Crude oil prices continued to grind higher this week following comments from Saudi Arabia and reports of a slowdown in Libya’s exports. Last week, production declined and there was only 1-new oil rig added this week. Crude oil inventories last week showed an unexpected draw, while demand remains very robust.
Crude oil prices started the last week of February on a positive note, pushing higher closing up 0.5% after testing the 64 handle. Resistance is seen near a downward sloping trend line that comes in near 65.20. Support on crude oil prices is seen near the 10-day moving average at 61.59. Momentum has turned positive as the MACD (moving average convergence divergence) index generated a crossover buy signal. This occurs as the MACD line (the 12-day exponential moving average minus the 26-day exponential moving average) crosses above the MACD signal line (9-day exponential moving average of the MACD line). The MACD histogram is printing in the black with an upward sloping trajectory which points to higher prices.
OPEC Production Could be Lower
Crude oil started the week with gains thanks to comments from Saudi Arabia’s Energy Minister Khalid al-Falih and reports of a slowdown in exports from Libya’s Mellitah oil terminal. On Saturday Al-Falih said that Saudi Arabia’s oil production over the first three months of 2018 would be much lower than the amount allowed under the 2016 production cut agreement. Al-Falih added that exports were estimated to average 7 million bpd in the three-month period.
At the same time, the minister said he hoped OPEC and its partners could relax the production restrictions in 2019 and progress on the permanent cooperation framework that was mentioned earlier this year.
Libyan Production Slows
Meanwhile, protests at the El Feel field in Libya have led to the introduction of a force majeure at the 90,000-barrels per day field, affecting exports from Mellitah. The National Oil Corporation said in a statement that loadings at Mellitah will be “modified” in accordance with events at El Feel.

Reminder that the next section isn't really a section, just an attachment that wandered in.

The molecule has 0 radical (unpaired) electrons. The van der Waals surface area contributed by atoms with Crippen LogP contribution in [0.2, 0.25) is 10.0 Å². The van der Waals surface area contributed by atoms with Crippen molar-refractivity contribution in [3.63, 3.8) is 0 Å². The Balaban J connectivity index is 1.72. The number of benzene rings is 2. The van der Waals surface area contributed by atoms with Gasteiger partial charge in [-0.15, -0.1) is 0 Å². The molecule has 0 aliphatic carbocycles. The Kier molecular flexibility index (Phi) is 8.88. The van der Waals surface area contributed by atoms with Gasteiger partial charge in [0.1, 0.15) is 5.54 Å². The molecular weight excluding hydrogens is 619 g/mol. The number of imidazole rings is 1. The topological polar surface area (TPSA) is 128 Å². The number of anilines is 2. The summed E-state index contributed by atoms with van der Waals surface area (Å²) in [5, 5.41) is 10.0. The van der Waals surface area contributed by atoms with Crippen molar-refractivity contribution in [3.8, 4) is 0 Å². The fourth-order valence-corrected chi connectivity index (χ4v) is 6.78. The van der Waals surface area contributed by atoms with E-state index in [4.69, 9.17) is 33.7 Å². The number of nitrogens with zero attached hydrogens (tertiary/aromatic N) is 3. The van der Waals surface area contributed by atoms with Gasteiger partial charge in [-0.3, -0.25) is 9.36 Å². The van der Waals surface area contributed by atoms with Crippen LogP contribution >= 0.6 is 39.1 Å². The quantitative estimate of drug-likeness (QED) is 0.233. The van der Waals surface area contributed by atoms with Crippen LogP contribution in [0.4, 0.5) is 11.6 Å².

Oilfield guards are protesting against low pay and the lack of additional benefits. NOC’s chairman Mustafa Sanalla, however, said that the guards are under the authority of the Ministry of Defense, so it should be the one responsible for their compensation.
Libya is producing around 1.1 million barrels per day currently, and disruptions in its production are widely seen as one of the strongest tailwinds for oil prices at the moment. The political situation in the North African country is still very fragile and volatile, which makes production outages likely in the coming months and perhaps years.
NAFTA talks have resumed, this time from Mexico
Globeandmail.com reports that President “Trump’s combative call with the Mexican president cast a shadow over NAFTA talks.” While headlines of this nature have become almost standard as the talks drag on and on, news from the negotiations joins a busy mix of data and events this week that include the Federal budget and Q4 GDP.
Chicago Fed’s national activity index dipped slightly
Chicago Fed’s national activity index dipped slightly to 0.12 in January, after falling to 0.14 in December which was revised form 0.27 and to 0.24 in November which was revised from 0.11 from a peak of 0.91 in October which was revised from 0.87. The latter is the highest since December 2006. The index suggests little change in economic activity. on the month. As for the components, 40 of the 85 made positive contributions, while 45 were negative.